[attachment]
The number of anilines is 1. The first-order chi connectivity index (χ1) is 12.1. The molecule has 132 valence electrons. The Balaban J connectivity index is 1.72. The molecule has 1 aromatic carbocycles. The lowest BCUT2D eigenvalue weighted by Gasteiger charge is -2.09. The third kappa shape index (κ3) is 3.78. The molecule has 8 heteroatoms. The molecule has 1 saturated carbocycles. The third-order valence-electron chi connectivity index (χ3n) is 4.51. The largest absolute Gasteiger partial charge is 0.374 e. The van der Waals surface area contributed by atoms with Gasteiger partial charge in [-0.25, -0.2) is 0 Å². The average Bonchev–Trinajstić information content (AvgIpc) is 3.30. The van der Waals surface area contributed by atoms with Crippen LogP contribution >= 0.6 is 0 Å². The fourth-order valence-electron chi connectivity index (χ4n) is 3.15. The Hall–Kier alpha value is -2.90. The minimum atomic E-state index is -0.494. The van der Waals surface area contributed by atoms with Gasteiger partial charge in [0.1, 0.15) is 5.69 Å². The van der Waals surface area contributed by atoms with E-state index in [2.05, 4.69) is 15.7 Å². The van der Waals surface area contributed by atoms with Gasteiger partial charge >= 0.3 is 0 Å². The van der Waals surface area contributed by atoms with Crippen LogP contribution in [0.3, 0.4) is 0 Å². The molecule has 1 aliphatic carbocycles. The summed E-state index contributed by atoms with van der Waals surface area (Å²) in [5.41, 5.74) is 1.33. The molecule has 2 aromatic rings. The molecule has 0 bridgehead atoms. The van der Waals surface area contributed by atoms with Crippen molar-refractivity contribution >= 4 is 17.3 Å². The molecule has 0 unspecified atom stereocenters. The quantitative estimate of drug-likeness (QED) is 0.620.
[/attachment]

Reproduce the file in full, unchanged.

The number of anilines is 1. The first-order chi connectivity index (χ1) is 12.1. The molecule has 132 valence electrons. The Balaban J connectivity index is 1.72. The molecule has 1 aromatic carbocycles. The lowest BCUT2D eigenvalue weighted by Gasteiger charge is -2.09. The third kappa shape index (κ3) is 3.78. The molecule has 8 heteroatoms. The molecule has 1 saturated carbocycles. The third-order valence-electron chi connectivity index (χ3n) is 4.51. The largest absolute Gasteiger partial charge is 0.374 e. The van der Waals surface area contributed by atoms with Gasteiger partial charge in [-0.25, -0.2) is 0 Å². The average Bonchev–Trinajstić information content (AvgIpc) is 3.30. The van der Waals surface area contributed by atoms with Crippen LogP contribution >= 0.6 is 0 Å². The fourth-order valence-electron chi connectivity index (χ4n) is 3.15. The Hall–Kier alpha value is -2.90. The minimum atomic E-state index is -0.494. The van der Waals surface area contributed by atoms with Gasteiger partial charge in [0.1, 0.15) is 5.69 Å². The van der Waals surface area contributed by atoms with E-state index in [2.05, 4.69) is 15.7 Å². The van der Waals surface area contributed by atoms with Gasteiger partial charge >= 0.3 is 0 Å². The van der Waals surface area contributed by atoms with Crippen LogP contribution in [0.3, 0.4) is 0 Å². The molecule has 1 aliphatic carbocycles. The summed E-state index contributed by atoms with van der Waals surface area (Å²) in [5.41, 5.74) is 1.33. The molecule has 2 aromatic rings. The molecule has 0 bridgehead atoms. The van der Waals surface area contributed by atoms with Crippen molar-refractivity contribution >= 4 is 17.3 Å². The molecule has 0 unspecified atom stereocenters. The quantitative estimate of drug-likeness (QED) is 0.620.